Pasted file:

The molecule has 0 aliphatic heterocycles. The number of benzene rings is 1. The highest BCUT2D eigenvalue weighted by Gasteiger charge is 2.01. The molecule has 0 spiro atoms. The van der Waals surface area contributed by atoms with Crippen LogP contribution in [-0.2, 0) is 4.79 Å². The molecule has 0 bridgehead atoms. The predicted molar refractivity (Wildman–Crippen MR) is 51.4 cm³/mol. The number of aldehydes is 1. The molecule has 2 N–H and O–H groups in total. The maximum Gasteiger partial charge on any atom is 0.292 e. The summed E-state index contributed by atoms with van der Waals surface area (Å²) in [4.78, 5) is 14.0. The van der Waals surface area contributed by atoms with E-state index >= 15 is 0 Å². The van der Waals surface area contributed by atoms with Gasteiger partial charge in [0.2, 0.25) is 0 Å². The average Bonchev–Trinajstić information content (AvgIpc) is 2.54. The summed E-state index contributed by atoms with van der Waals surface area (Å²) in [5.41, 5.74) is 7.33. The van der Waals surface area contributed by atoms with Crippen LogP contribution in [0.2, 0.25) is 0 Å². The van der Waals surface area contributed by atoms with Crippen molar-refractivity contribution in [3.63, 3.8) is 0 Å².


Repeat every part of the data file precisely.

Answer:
The molecule has 0 aliphatic heterocycles. The number of benzene rings is 1. The highest BCUT2D eigenvalue weighted by Gasteiger charge is 2.01. The molecule has 0 spiro atoms. The van der Waals surface area contributed by atoms with Crippen LogP contribution in [-0.2, 0) is 4.79 Å². The molecule has 0 bridgehead atoms. The predicted molar refractivity (Wildman–Crippen MR) is 51.4 cm³/mol. The number of aldehydes is 1. The molecule has 2 N–H and O–H groups in total. The maximum Gasteiger partial charge on any atom is 0.292 e. The summed E-state index contributed by atoms with van der Waals surface area (Å²) in [4.78, 5) is 14.0. The van der Waals surface area contributed by atoms with E-state index >= 15 is 0 Å². The van der Waals surface area contributed by atoms with Gasteiger partial charge in [0.2, 0.25) is 0 Å². The average Bonchev–Trinajstić information content (AvgIpc) is 2.54. The summed E-state index contributed by atoms with van der Waals surface area (Å²) in [5.41, 5.74) is 7.33. The van der Waals surface area contributed by atoms with Crippen LogP contribution in [0.2, 0.25) is 0 Å². The van der Waals surface area contributed by atoms with Crippen molar-refractivity contribution in [3.63, 3.8) is 0 Å².